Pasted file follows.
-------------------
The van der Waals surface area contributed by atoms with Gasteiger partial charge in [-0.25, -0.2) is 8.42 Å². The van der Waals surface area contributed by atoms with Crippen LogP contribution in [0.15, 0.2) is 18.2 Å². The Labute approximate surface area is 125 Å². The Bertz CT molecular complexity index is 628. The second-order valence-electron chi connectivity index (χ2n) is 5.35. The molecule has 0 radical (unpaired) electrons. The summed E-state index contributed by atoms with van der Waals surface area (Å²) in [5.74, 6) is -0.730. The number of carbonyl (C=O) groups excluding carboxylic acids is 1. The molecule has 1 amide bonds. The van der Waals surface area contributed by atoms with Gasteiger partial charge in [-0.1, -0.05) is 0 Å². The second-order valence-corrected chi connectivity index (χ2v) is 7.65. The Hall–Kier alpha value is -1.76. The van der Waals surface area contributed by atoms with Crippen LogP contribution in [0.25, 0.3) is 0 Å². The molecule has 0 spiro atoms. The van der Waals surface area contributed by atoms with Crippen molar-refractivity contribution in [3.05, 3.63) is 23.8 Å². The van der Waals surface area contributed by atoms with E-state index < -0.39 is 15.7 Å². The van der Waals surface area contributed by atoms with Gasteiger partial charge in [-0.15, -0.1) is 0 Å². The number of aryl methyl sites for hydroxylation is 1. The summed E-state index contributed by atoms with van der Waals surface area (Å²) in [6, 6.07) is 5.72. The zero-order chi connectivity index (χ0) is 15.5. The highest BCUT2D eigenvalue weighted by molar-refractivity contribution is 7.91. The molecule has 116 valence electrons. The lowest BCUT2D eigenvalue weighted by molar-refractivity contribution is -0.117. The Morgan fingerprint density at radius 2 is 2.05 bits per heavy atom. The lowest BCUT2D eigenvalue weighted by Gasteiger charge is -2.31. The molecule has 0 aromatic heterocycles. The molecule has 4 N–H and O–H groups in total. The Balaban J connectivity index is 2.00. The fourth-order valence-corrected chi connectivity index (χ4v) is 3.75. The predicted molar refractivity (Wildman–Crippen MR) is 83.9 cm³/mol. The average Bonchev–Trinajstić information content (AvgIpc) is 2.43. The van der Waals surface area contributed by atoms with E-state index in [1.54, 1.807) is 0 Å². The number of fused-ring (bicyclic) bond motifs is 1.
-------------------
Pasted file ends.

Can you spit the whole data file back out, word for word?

The van der Waals surface area contributed by atoms with Gasteiger partial charge in [-0.25, -0.2) is 8.42 Å². The van der Waals surface area contributed by atoms with Crippen LogP contribution in [0.15, 0.2) is 18.2 Å². The Labute approximate surface area is 125 Å². The Bertz CT molecular complexity index is 628. The second-order valence-electron chi connectivity index (χ2n) is 5.35. The molecule has 0 radical (unpaired) electrons. The summed E-state index contributed by atoms with van der Waals surface area (Å²) in [5.74, 6) is -0.730. The number of carbonyl (C=O) groups excluding carboxylic acids is 1. The molecule has 1 amide bonds. The van der Waals surface area contributed by atoms with Gasteiger partial charge in [-0.1, -0.05) is 0 Å². The second-order valence-corrected chi connectivity index (χ2v) is 7.65. The Hall–Kier alpha value is -1.76. The van der Waals surface area contributed by atoms with Crippen LogP contribution in [0.25, 0.3) is 0 Å². The molecule has 0 spiro atoms. The van der Waals surface area contributed by atoms with Crippen molar-refractivity contribution in [3.05, 3.63) is 23.8 Å². The van der Waals surface area contributed by atoms with E-state index < -0.39 is 15.7 Å². The van der Waals surface area contributed by atoms with Gasteiger partial charge in [-0.15, -0.1) is 0 Å². The number of aryl methyl sites for hydroxylation is 1. The summed E-state index contributed by atoms with van der Waals surface area (Å²) in [6, 6.07) is 5.72. The zero-order chi connectivity index (χ0) is 15.5. The highest BCUT2D eigenvalue weighted by molar-refractivity contribution is 7.91. The molecule has 116 valence electrons. The lowest BCUT2D eigenvalue weighted by molar-refractivity contribution is -0.117. The Morgan fingerprint density at radius 2 is 2.05 bits per heavy atom. The lowest BCUT2D eigenvalue weighted by Gasteiger charge is -2.31. The molecule has 0 aromatic heterocycles. The molecule has 4 N–H and O–H groups in total. The Balaban J connectivity index is 2.00. The fourth-order valence-corrected chi connectivity index (χ4v) is 3.75. The predicted molar refractivity (Wildman–Crippen MR) is 83.9 cm³/mol. The average Bonchev–Trinajstić information content (AvgIpc) is 2.43. The van der Waals surface area contributed by atoms with E-state index in [1.54, 1.807) is 0 Å². The number of fused-ring (bicyclic) bond motifs is 1.